Defending the network: Visualizing network traffic for intrusion detection analysis
Intrusion detection, the process of using computer network and system data to identify potential cyber attacks, has become an increasingly essential component of information security infrastructure. Due to the dynamic and complex nature of computer networks and the potential for inappropriate or self-damaging responses to potential attacks, intrusion detection systems are only effective when complemented by a human analyst. Human analysts utilize vast amounts of multi-dimensional data from disparate sources to make timely decisions about potential attacks. Yet, there is limited understanding of this critical human component. This research consisted of two interrelated components: a field study examining the work practices of these human analysts, and the user-centered design and evaluation of an information visualization tool for intrusion detection analysis grounded in the realities of analysts' work.
The field study---consisting of interviews and a survey---resulted in a rich understanding of the practice of intrusion detection. This understanding informed the design of a new tool that takes advantage of humans' perceptual and analytic capabilities through an interactive, graphical data presentation. This visualization tool was iteratively developed and evaluated to support a specific, complex intrusion detection task: network traffic analysis. This tool, called Time-based Network Traffic Visualizer (TNV), graphically displays network traffic patterns between networked computers. The finding from the field study that analysts rely on situated knowledge---they must "know their network" to allow them to differentiate normal from abnormal behavior---resulted in a system design that facilitates learning this behavior. This design objective was furthered as a result of a formative usability evaluation, which resulted in a design change to emphasize analysts' home network. Another key finding was the disconnect in current tools between high-level overviews and low-level details, which required analysts to lose context when changing levels of analysis. This resulted in the design of TNV to underscore the importance of context by presenting high- and low-level details simultaneously. A summative evaluation demonstrated that users' could use TNV to examine the low-level details while preserving context to enable better performance than the currently used tools in overview and comparison tasks.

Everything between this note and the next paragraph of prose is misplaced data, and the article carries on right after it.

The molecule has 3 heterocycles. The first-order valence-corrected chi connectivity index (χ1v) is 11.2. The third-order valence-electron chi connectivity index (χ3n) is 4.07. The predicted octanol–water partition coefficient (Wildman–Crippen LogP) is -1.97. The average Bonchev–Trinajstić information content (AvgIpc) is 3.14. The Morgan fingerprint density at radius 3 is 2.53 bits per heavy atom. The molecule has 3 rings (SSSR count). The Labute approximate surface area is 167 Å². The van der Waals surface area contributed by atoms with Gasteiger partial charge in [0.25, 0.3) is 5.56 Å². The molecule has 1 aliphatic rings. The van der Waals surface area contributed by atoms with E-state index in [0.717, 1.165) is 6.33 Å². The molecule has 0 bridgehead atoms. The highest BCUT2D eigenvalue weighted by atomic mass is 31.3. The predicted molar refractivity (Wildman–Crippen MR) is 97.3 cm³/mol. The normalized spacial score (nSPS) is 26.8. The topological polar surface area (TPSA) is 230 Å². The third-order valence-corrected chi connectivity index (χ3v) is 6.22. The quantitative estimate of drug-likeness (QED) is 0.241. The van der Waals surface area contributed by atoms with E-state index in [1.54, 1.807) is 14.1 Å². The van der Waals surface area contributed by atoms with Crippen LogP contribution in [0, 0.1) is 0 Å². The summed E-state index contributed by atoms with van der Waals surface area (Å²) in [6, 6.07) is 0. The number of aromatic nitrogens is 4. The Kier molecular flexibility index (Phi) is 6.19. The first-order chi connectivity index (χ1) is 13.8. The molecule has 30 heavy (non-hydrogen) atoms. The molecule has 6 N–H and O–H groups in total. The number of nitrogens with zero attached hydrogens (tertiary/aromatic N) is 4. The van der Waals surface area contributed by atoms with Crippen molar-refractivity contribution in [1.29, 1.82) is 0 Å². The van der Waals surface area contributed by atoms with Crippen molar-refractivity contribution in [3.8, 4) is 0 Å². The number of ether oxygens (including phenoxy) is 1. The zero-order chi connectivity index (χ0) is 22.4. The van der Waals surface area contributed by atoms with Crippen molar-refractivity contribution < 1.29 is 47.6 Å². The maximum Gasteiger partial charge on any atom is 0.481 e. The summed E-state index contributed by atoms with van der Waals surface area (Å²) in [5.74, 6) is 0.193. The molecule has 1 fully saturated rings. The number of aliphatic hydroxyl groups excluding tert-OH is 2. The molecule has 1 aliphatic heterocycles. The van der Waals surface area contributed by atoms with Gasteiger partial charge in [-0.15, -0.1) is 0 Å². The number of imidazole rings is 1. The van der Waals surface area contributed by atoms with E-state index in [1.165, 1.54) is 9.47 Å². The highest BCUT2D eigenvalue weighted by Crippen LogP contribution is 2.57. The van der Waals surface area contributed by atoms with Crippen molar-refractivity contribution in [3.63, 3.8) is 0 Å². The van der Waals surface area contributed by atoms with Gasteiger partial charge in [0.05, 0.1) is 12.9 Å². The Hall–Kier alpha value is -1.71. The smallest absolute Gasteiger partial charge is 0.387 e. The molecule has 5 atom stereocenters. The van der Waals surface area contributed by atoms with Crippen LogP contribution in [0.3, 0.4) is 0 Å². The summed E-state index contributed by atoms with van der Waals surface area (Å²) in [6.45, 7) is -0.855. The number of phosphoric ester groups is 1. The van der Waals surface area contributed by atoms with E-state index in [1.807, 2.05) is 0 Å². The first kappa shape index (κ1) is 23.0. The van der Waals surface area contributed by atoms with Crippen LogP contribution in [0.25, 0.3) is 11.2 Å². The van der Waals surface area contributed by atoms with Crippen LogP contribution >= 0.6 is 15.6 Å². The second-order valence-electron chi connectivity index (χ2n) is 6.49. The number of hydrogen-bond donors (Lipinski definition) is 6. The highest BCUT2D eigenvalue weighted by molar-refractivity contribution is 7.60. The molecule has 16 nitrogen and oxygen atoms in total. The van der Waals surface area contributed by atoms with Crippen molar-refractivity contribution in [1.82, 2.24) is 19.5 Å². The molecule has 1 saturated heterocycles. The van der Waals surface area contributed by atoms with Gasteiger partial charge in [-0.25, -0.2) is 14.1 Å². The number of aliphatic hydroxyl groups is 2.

0984: Computer science